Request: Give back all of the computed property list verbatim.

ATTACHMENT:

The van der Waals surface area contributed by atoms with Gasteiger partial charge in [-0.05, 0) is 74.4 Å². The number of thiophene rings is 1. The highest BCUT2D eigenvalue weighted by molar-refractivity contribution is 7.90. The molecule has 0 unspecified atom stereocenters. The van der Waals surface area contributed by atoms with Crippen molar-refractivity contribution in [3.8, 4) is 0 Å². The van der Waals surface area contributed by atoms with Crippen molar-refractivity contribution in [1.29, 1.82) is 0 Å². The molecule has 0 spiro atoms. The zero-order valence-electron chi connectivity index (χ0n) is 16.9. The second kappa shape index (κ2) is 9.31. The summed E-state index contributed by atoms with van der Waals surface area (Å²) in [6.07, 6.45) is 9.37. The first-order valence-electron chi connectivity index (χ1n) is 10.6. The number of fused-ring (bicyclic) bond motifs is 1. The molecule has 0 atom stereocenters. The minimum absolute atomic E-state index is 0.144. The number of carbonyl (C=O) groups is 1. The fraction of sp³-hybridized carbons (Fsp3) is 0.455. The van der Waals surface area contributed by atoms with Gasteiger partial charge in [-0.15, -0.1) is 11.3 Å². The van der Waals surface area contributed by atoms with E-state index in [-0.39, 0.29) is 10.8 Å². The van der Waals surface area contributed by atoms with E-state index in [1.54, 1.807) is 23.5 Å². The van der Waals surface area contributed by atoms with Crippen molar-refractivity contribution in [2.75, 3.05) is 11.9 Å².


The van der Waals surface area contributed by atoms with Gasteiger partial charge in [-0.05, 0) is 74.4 Å². The number of thiophene rings is 1. The highest BCUT2D eigenvalue weighted by molar-refractivity contribution is 7.90. The molecule has 0 unspecified atom stereocenters. The van der Waals surface area contributed by atoms with Crippen molar-refractivity contribution in [3.8, 4) is 0 Å². The van der Waals surface area contributed by atoms with Crippen molar-refractivity contribution in [1.29, 1.82) is 0 Å². The molecule has 0 spiro atoms. The zero-order valence-electron chi connectivity index (χ0n) is 16.9. The second kappa shape index (κ2) is 9.31. The summed E-state index contributed by atoms with van der Waals surface area (Å²) in [6.07, 6.45) is 9.37. The first-order valence-electron chi connectivity index (χ1n) is 10.6. The number of fused-ring (bicyclic) bond motifs is 1. The molecule has 0 atom stereocenters. The minimum absolute atomic E-state index is 0.144. The number of carbonyl (C=O) groups is 1. The fraction of sp³-hybridized carbons (Fsp3) is 0.455. The van der Waals surface area contributed by atoms with Gasteiger partial charge in [-0.15, -0.1) is 11.3 Å². The van der Waals surface area contributed by atoms with E-state index in [-0.39, 0.29) is 10.8 Å². The van der Waals surface area contributed by atoms with E-state index in [1.54, 1.807) is 23.5 Å². The van der Waals surface area contributed by atoms with Crippen molar-refractivity contribution in [2.75, 3.05) is 11.9 Å².